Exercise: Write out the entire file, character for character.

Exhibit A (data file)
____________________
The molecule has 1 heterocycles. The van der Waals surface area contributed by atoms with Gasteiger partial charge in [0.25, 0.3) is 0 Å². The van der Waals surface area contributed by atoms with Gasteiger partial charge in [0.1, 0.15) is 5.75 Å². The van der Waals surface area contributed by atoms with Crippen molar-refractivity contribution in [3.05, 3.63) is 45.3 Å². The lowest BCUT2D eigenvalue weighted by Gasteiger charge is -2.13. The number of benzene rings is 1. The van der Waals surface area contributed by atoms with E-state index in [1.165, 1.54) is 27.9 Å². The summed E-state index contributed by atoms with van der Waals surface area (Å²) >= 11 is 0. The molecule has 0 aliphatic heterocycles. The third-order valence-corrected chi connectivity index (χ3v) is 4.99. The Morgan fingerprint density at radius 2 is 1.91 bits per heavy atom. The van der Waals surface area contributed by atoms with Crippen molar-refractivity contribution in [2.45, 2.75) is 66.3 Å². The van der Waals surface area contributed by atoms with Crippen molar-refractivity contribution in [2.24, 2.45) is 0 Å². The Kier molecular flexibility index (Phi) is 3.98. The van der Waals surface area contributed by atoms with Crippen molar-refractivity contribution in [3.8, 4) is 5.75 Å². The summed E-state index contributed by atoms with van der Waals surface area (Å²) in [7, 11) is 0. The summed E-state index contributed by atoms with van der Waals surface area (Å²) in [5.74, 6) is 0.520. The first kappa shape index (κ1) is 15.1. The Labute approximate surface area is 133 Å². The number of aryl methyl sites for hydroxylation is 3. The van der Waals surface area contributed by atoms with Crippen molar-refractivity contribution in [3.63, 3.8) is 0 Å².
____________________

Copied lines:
The molecule has 1 heterocycles. The van der Waals surface area contributed by atoms with Gasteiger partial charge in [0.25, 0.3) is 0 Å². The van der Waals surface area contributed by atoms with Gasteiger partial charge in [0.1, 0.15) is 5.75 Å². The van der Waals surface area contributed by atoms with Crippen molar-refractivity contribution in [3.05, 3.63) is 45.3 Å². The lowest BCUT2D eigenvalue weighted by Gasteiger charge is -2.13. The number of benzene rings is 1. The van der Waals surface area contributed by atoms with E-state index in [1.165, 1.54) is 27.9 Å². The summed E-state index contributed by atoms with van der Waals surface area (Å²) >= 11 is 0. The molecule has 0 aliphatic heterocycles. The third-order valence-corrected chi connectivity index (χ3v) is 4.99. The Morgan fingerprint density at radius 2 is 1.91 bits per heavy atom. The van der Waals surface area contributed by atoms with Crippen molar-refractivity contribution in [2.45, 2.75) is 66.3 Å². The van der Waals surface area contributed by atoms with Crippen molar-refractivity contribution in [2.24, 2.45) is 0 Å². The Kier molecular flexibility index (Phi) is 3.98. The van der Waals surface area contributed by atoms with Crippen molar-refractivity contribution in [3.8, 4) is 5.75 Å². The summed E-state index contributed by atoms with van der Waals surface area (Å²) in [7, 11) is 0. The summed E-state index contributed by atoms with van der Waals surface area (Å²) in [5.74, 6) is 0.520. The first kappa shape index (κ1) is 15.1. The Labute approximate surface area is 133 Å². The number of aryl methyl sites for hydroxylation is 3. The van der Waals surface area contributed by atoms with Crippen molar-refractivity contribution in [3.63, 3.8) is 0 Å².